America has stuck together for over 200 years: through Presidents good and bad, through wars international and internal, through innovation beneficial and detrimental. But with a pandemic that has already claimed 210,000 lives (and counting) and a disastrous economy that has disappointed millions, our Government has never failed us more. It astounds me how Congress cannot set aside their differences to pass a bill that will help so many Americans keep a roof over their heads. Our President continues to mismanage the biggest health crisis of the modern era, while state governments trip over each other to patch up cracks and gaping holes in reopening plans. Even though it is clear a Pandora's box of sins unknowable evils have been unleashed upon our country, our leaders refuse to cooperate and solve this crisis.

And yet this is precisely why we, more than ever, must learn and lead by Justice Ginsburg's example. We must use justice in the service of our liberty to fight for our beliefs, our loved ones, and ourselves. Together, we will stand for equality and fair treatment for everyone - regardless if they're American or immigrant, Black or white, rich or poor, citizen or cop. Together, we will preserve our home for future generations to enjoy by making America a safe haven for all dreamers. We will respect Mother Earth and all the glittering gems and dirty coal that we have harvested from her land. And most of all, we will exercise our fundamental right to vote to elect officials who prioritize their constituents.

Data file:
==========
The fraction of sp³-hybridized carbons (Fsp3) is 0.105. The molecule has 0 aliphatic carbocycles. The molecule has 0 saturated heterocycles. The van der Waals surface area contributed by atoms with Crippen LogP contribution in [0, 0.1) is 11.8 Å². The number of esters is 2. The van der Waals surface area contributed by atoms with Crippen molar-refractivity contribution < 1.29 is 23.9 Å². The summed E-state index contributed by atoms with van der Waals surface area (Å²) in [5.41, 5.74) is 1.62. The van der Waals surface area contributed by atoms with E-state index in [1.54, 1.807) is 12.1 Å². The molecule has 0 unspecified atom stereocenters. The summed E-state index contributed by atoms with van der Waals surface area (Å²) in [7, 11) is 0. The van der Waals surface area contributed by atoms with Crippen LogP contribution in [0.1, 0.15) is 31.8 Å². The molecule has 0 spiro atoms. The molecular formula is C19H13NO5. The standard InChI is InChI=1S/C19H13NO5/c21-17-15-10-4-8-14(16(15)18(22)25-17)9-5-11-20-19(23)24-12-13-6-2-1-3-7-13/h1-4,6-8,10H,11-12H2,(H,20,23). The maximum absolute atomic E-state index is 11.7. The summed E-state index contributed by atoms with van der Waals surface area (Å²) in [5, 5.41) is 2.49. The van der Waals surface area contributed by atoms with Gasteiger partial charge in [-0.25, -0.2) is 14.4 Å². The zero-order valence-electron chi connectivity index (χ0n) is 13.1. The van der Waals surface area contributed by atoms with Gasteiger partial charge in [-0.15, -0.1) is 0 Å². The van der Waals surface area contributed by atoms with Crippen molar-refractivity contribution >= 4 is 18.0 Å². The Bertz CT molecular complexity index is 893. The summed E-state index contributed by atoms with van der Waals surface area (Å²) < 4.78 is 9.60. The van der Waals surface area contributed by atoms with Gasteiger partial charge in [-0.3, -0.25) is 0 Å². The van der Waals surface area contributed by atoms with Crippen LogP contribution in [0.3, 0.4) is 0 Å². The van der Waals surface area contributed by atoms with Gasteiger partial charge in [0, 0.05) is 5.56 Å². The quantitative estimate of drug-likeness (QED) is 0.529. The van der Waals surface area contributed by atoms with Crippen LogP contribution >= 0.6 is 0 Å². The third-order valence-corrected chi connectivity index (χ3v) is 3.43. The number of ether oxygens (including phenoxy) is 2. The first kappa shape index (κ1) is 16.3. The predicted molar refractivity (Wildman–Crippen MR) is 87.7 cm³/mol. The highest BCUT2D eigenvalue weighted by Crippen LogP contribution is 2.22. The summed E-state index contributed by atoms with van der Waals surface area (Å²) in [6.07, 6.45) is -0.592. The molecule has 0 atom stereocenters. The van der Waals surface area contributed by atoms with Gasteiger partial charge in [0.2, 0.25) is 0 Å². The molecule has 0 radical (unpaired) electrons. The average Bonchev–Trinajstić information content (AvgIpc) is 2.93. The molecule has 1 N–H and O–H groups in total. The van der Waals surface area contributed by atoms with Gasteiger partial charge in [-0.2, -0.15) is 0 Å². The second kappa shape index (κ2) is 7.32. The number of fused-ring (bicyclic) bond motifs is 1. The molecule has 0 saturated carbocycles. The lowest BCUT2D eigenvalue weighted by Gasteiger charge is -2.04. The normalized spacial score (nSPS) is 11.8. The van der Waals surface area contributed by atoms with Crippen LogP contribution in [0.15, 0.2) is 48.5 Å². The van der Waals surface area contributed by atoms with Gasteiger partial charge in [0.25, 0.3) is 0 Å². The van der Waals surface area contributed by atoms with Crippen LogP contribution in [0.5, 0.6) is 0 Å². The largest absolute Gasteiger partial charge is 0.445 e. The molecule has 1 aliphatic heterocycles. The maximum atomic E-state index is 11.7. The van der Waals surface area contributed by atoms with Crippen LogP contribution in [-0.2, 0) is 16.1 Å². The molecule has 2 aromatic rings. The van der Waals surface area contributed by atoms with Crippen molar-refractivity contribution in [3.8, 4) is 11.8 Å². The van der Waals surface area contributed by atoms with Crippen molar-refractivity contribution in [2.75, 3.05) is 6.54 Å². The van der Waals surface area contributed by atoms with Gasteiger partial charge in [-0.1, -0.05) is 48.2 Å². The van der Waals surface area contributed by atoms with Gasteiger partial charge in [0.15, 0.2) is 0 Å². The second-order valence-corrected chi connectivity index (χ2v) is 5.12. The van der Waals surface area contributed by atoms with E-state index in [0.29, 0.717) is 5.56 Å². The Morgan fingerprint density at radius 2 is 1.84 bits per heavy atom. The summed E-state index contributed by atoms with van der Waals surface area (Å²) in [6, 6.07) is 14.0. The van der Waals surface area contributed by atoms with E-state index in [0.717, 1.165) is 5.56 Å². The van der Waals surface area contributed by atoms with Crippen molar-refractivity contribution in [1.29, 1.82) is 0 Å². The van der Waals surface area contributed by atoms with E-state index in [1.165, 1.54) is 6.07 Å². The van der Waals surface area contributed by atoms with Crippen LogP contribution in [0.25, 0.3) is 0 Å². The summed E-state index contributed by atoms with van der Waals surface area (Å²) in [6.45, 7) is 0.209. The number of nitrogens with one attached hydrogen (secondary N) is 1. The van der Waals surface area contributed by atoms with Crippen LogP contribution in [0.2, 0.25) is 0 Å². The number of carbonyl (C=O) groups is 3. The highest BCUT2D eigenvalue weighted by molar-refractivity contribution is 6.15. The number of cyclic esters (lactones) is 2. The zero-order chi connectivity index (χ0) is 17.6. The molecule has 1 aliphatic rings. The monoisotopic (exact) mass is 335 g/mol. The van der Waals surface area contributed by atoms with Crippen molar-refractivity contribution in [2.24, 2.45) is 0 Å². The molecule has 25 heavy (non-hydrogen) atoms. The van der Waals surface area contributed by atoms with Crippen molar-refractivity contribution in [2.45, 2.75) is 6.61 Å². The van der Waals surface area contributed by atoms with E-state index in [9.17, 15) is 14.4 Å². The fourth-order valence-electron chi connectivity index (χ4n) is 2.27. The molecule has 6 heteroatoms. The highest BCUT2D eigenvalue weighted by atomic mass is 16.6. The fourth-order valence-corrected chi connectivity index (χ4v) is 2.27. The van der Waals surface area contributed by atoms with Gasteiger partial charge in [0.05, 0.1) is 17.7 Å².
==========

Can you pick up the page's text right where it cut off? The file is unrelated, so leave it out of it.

More than an icon (with a following some pop stars might envy), Ruth Bader Ginsburg's fearless actions have transcended boundaries - and that shows. Though her death shattered millions of hearts across the globe - including mine - at least America briefly united in grief. Republican officials, from legislators to our President, praised Ginsburg for her historic achievements. Perhaps, in this rare show of solidarity, we can learn to correct our actions to prevent us from falling into deeper polarization. Starting with defining ourselves by our moments of unity, embracing and celebrating our differences, and remembering that at the core of democracy, lies we, the people: the true leaders of the United States of America.

Thus, let us shatter the labels that unfairly define us and break free from the ideologies that fill us with hate. Let us advocate and push for meaningful change that lasts beyond another term. Let us seeks solace in each other to find the highs after countless months of lows. Let us empathize with one yet settle for nothing less but the cold, hard truth. Let us keep life, liberty, and the pursuit of happiness thriving and alive in Pandora's box.

Let us carry on Justice Ginsburg's legacy, together, as a house united.